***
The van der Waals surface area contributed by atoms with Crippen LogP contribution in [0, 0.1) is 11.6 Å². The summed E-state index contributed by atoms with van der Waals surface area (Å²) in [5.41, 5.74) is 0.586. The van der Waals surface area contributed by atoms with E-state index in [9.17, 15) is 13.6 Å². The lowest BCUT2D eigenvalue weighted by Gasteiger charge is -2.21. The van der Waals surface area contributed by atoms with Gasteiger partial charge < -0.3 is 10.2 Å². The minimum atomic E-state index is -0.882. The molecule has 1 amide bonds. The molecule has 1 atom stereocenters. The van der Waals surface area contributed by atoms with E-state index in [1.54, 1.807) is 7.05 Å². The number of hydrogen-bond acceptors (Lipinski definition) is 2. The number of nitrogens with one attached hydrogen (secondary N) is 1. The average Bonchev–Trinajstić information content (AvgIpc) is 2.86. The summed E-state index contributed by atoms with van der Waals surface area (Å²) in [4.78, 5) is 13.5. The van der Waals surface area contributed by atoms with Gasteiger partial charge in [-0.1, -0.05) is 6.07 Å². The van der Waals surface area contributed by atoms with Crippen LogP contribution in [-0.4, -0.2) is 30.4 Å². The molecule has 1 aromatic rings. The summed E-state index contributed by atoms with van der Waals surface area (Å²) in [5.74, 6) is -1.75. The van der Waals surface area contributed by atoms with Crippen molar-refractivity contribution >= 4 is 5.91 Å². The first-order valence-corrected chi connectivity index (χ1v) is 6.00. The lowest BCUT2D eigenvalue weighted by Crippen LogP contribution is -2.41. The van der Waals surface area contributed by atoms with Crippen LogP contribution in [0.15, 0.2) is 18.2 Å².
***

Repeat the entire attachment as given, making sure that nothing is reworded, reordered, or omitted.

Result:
The van der Waals surface area contributed by atoms with Crippen LogP contribution in [0, 0.1) is 11.6 Å². The summed E-state index contributed by atoms with van der Waals surface area (Å²) in [5.41, 5.74) is 0.586. The van der Waals surface area contributed by atoms with E-state index in [9.17, 15) is 13.6 Å². The lowest BCUT2D eigenvalue weighted by Gasteiger charge is -2.21. The van der Waals surface area contributed by atoms with Gasteiger partial charge < -0.3 is 10.2 Å². The minimum atomic E-state index is -0.882. The molecule has 1 amide bonds. The molecule has 1 atom stereocenters. The van der Waals surface area contributed by atoms with E-state index in [1.54, 1.807) is 7.05 Å². The number of hydrogen-bond acceptors (Lipinski definition) is 2. The number of nitrogens with one attached hydrogen (secondary N) is 1. The average Bonchev–Trinajstić information content (AvgIpc) is 2.86. The summed E-state index contributed by atoms with van der Waals surface area (Å²) in [4.78, 5) is 13.5. The van der Waals surface area contributed by atoms with Gasteiger partial charge in [-0.1, -0.05) is 6.07 Å². The van der Waals surface area contributed by atoms with Crippen LogP contribution in [-0.4, -0.2) is 30.4 Å². The molecule has 1 aromatic rings. The summed E-state index contributed by atoms with van der Waals surface area (Å²) in [5.74, 6) is -1.75. The van der Waals surface area contributed by atoms with Crippen molar-refractivity contribution >= 4 is 5.91 Å². The first-order valence-corrected chi connectivity index (χ1v) is 6.00. The lowest BCUT2D eigenvalue weighted by Crippen LogP contribution is -2.41. The van der Waals surface area contributed by atoms with Crippen LogP contribution in [0.15, 0.2) is 18.2 Å².